Don married Mary Beth Burns in 1947. Don and Mary Beth had four children, John Riley born in 1949; Sarah Elizabeth, born in 1956; Matthew Edward, born in 1957; and Joseph Miles, born in 1959. All four children were educated in the Winfield school system, and graduated from Winfield High School.

Don entered practice as a public accountant in 1949. He became a Certified Pubic Accountant in 1967, and has continued to practice as a partner in Edward B. Stephenson and Company.

Son, John Riley Dietrick received his undergraduate degree from Washburn University and his Masters of Public Administration from Kansas University. He was Director of the Mecklenburg County Youth Detention Center in Charlotte, NC, for several years, then returned to Kansas to obtain a law degree from Washburn University. He was in private practice in New Orleans, LA for three years, and is currently general counsel for an insurance company in Topeka.

Daughter, Sarah Elizabeth Dietrick attended Kansas University. She worked for R.G.I.S. in Tulsa and Shreveport, LA. She married Michael Collier of Shreveport, LA. They own and operated three Manpower offices in Louisiana and Texas.

Son, Matthew Edward Dietrick, married Tamra McCollum and continues to live in Winfield. They have three children, Travis Miles (1982); Sarah Lynn (1985); and Amanda Donna (1989). Matthew and Tamra work at the Winfield State Hospital.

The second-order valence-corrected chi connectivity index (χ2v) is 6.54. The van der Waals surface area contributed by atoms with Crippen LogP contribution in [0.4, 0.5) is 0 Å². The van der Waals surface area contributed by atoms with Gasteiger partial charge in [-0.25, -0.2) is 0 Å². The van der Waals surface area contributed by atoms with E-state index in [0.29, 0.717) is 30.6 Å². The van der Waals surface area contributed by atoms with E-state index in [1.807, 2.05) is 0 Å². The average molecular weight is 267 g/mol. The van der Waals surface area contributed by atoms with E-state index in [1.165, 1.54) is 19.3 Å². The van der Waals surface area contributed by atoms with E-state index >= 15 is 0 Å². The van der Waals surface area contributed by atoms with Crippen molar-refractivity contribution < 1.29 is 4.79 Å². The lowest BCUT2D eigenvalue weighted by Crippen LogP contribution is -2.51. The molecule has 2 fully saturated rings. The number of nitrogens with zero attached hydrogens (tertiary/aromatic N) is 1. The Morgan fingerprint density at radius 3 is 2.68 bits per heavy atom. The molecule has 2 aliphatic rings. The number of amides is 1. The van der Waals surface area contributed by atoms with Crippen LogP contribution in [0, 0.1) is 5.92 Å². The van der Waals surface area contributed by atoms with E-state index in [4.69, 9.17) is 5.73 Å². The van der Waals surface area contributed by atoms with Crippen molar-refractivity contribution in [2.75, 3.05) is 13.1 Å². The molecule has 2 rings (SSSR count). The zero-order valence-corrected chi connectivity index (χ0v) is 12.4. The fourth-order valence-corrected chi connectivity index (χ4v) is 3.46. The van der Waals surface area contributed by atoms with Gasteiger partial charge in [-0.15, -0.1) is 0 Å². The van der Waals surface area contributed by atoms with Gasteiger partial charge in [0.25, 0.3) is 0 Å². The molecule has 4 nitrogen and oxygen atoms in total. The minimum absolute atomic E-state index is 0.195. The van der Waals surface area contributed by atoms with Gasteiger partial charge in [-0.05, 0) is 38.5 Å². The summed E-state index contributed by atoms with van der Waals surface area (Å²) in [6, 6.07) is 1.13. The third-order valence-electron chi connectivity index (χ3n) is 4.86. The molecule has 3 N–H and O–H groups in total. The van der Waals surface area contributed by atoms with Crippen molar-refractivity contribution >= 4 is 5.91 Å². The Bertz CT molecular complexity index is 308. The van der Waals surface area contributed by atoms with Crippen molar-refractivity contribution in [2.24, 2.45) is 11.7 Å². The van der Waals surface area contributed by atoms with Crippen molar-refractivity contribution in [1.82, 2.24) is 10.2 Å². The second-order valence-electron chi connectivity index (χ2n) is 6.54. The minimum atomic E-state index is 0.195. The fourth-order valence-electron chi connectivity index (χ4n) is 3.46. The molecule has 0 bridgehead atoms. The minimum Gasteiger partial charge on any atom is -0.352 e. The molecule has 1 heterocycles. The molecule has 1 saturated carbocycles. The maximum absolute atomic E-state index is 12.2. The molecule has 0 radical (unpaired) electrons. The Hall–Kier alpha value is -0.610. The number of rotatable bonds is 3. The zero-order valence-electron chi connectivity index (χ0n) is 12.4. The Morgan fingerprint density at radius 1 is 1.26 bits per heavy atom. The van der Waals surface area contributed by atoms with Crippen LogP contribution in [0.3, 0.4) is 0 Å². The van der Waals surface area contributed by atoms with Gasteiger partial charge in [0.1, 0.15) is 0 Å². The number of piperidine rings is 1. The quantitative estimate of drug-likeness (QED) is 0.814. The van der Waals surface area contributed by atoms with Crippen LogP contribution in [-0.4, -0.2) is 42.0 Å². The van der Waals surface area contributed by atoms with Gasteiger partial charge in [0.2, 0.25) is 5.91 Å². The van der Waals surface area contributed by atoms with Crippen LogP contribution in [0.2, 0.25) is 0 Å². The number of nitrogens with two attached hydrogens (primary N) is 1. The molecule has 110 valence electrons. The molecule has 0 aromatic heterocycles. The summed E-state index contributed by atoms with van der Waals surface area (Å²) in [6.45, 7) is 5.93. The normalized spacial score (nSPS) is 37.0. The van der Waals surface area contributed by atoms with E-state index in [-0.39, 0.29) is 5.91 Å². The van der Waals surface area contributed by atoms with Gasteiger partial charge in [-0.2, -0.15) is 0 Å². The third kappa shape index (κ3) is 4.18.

Son, Joseph Miles Dietrick, married Wendy Laos in Salina. They hcive one daughter, Emily (I 987). Joe received a nursing Diploma from Asbury School of Nursing in Salina, then obtained a Bachelor of Science Degree from Kansas Wesleyan in Salina. After graduation they moved to Albuquerque, NM, where Joe was Co-director of the Lifewatch Program. They returned to Salina in 1988, and he is presently working as a nurse in the emergency room of the local hospital, and also as nurse and fireman for the Salina Emergency Services.

Submitted By Don Dietrick
Scanned out of the Cowley County Heritage book, Page 154.

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Dillard Family

Sandy, Kenneth, and Rachel Dillard, children of Diana Jean Ward Dillard and James Arthur Dillard, were born and raised in Winfield, Kansas.